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Many in southeastern Connecticut still without power after Tropical Storm Isaias

Many in southeastern Connecticut woke up still without power Wednesday after powerful winds from Tropical Storm Isaias brought down trees and wires, creating widespread power outages in the region.

Nearly all of Eversource’s customers in Old Lyme still were without power as of 8 a.m. At that time, outages impacted 5,465 homes in town, 99% of the company’s customers. 

The same was true in Lyme where 1,326 of the company’s 1,345 customers still had no power.

In East Lyme, outages affected more than 3,400 homes, as of 8 a.m. More than 2,700 homes in Montville also were affected.

In Ledyard, nearly 29% of Eversource’s customers were still without power at that time. As of Wednesday morning, Bill Library and the Ledyard Senior Center, normally offered as charging and cooling centers for residents without power, also were without power; Gales Ferry Library, however, was open.

Eversource said Tuesday night it was experiencing issues with its automated outage reporting system, but the problem was reportedly fixed later in the evening and was working again Wednesday morning.

Road closures

Many roads in Ledyard were still closed Wednesday morning, including Route 214 between Route 12 and Avery Hill Road. Police advised those who need to travel between Ledyard Center and Route 12 to take Route 117 to Route 2A.

Route 163 in Montville at the intersection with Route 82 was still closed Wednesday morning due to a tree down across the road.

In East Lyme, North Bridebrook Road was closed and Gurley Road was blocked with no access as of 8:45 a.m.  Police Chief Michael Finkelstein said by email Wednesday morning that 102 wires and trees in total were reported down on roadways as a result of the storm.

Gov. Ned Lamont has advised residents to use the website to check for major road closures.

Norwich gets help from Mass. utilities

Norwich Public Utilities reported that about 1,000 customers would remain without power by the end of Wednesday, down from a peak of more than 6,500 Tuesday night and 4,000 Wednesday morning.

NPU is receiving assistance of four mutual aid crews and a supervisor through the New England Public Power Association to help restore power. These crews are from Rowley Municipal Lighting, Marblehead Municipal Light Department and Groton Electric Light Department, all from Massachusetts, with a supervisor from Groton Utilities in Connecticut.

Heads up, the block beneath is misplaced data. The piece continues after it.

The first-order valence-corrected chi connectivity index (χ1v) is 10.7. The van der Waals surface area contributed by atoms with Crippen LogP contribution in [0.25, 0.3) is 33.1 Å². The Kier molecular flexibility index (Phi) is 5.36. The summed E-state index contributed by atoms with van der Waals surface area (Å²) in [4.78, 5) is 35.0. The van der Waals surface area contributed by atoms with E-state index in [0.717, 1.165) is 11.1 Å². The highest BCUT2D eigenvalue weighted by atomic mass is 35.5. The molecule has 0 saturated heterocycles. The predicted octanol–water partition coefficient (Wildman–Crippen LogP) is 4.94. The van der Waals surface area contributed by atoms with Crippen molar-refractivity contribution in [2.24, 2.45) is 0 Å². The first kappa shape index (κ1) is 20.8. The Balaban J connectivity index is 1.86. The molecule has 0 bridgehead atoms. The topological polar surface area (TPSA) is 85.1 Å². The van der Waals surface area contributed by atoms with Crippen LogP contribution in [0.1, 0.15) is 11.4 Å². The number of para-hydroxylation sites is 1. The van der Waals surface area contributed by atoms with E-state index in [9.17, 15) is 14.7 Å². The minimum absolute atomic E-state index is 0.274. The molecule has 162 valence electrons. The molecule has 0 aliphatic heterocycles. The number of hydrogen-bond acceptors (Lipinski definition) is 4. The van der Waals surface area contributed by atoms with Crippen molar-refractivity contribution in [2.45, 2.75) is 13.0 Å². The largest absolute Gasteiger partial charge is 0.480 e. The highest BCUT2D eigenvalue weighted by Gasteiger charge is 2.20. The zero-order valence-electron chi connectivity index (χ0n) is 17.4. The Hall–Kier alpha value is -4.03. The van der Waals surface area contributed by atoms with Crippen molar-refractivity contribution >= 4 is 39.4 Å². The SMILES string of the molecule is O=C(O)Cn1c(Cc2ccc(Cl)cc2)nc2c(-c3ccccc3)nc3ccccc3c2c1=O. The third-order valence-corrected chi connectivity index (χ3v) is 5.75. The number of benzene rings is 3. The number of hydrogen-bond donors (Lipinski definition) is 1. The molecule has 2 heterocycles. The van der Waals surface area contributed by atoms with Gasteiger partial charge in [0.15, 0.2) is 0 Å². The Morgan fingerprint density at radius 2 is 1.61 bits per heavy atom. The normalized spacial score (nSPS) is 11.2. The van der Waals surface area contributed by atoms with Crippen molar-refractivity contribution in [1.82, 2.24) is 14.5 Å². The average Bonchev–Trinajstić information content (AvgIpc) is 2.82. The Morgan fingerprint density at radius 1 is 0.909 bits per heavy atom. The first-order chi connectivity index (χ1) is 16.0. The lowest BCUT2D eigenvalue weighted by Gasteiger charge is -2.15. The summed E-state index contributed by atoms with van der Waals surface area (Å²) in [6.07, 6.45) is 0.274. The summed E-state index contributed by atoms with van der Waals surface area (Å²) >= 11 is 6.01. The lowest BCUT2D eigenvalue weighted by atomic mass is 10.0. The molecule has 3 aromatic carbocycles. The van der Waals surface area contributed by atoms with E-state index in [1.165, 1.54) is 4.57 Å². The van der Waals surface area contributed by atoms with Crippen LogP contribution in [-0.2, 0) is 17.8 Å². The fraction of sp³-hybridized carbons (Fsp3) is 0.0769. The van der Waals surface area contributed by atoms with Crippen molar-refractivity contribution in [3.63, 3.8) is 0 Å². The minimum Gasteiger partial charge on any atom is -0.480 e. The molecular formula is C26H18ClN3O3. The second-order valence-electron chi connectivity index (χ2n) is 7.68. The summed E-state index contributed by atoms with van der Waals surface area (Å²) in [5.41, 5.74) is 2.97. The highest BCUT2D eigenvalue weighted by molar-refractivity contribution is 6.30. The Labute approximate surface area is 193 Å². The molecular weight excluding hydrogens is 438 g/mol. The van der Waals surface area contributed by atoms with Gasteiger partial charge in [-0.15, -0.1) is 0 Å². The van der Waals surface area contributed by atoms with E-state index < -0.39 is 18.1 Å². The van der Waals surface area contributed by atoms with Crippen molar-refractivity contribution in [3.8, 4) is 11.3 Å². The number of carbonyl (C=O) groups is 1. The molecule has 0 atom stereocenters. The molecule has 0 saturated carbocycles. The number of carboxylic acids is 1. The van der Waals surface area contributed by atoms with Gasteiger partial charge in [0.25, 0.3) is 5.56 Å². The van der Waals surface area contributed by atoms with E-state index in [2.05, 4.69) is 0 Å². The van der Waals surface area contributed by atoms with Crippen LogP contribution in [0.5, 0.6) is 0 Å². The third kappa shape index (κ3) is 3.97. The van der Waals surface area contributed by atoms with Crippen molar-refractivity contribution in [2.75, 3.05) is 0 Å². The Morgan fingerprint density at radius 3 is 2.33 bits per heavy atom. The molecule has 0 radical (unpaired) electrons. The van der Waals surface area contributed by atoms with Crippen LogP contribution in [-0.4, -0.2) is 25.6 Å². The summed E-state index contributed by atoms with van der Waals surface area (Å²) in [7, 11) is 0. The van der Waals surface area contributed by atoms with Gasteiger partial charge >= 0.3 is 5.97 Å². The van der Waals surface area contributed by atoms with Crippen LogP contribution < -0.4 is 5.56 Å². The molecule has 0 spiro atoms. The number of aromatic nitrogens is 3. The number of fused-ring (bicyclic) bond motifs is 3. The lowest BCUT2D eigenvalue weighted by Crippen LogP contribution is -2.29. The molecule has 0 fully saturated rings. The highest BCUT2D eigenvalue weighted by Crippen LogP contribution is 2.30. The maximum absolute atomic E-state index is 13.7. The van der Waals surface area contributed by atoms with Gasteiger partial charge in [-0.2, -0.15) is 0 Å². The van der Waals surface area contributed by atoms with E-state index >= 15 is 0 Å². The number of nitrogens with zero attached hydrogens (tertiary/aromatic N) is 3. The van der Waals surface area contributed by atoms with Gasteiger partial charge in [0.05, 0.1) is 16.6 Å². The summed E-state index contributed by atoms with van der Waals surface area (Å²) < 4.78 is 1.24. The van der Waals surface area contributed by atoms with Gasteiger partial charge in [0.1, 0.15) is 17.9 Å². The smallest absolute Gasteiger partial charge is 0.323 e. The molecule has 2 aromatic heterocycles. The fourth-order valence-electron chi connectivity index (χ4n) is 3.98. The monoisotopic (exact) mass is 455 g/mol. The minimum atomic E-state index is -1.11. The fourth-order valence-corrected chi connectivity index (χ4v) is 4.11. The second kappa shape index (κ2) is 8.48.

NPU also has hired private contractors to assist with smaller, individual service restoration Wednesday and Thursday.


Later Wednesday, NPU crews will be focusing on Boswell Avenue and Sandy Lane, Canterbury Turnpike and Case Street, Yantic Lane and Plain Hill and White Plains roads.

“We understand that customers who have been out of service for several hours can be frustrated with our restoration progress,” Riley said in a press release on the outages. “But it is important to understand that we prioritize this work based on the largest number of customers who will return to service by our addressing an outage.”

NPU crews spent 16 hours from Tuesday afternoon through Wednesday morning removing trees and tree limbs from power lines and city streets and working to make the system safe in dozens of locations to allow restoration work to begin.

NPU cautioned that any downed wire should be assumed to be energized and a potentially lethal hazard. Report any downed wires to 911 immediately.

Preston Town Hall closed Wednesday

Preston First Selectwoman Sandra Allyn-Gauthier said the town had widespread power outages from downed trees. A felled tree on Route 2 knocked out power to that area, including Town Hall, which had no power and was closed Wednesday. Route 2 is reopened, Allyn-Gauthier said.

Town crews are out with the Preston Fire Department clearing trees where no wires involved.

“I’ve been in touch with Eversource to update problem spots,” Allyn-Gauthier said.

She said there has been minimal structural damage reported in town, including a tree that fell onto a car and one house with tree damage.

Depending on how long it will take to restore power, Preston officials are considering opening a school as an emergency shelter or cooling center and to provide water to residents without power.

This story will be updated.


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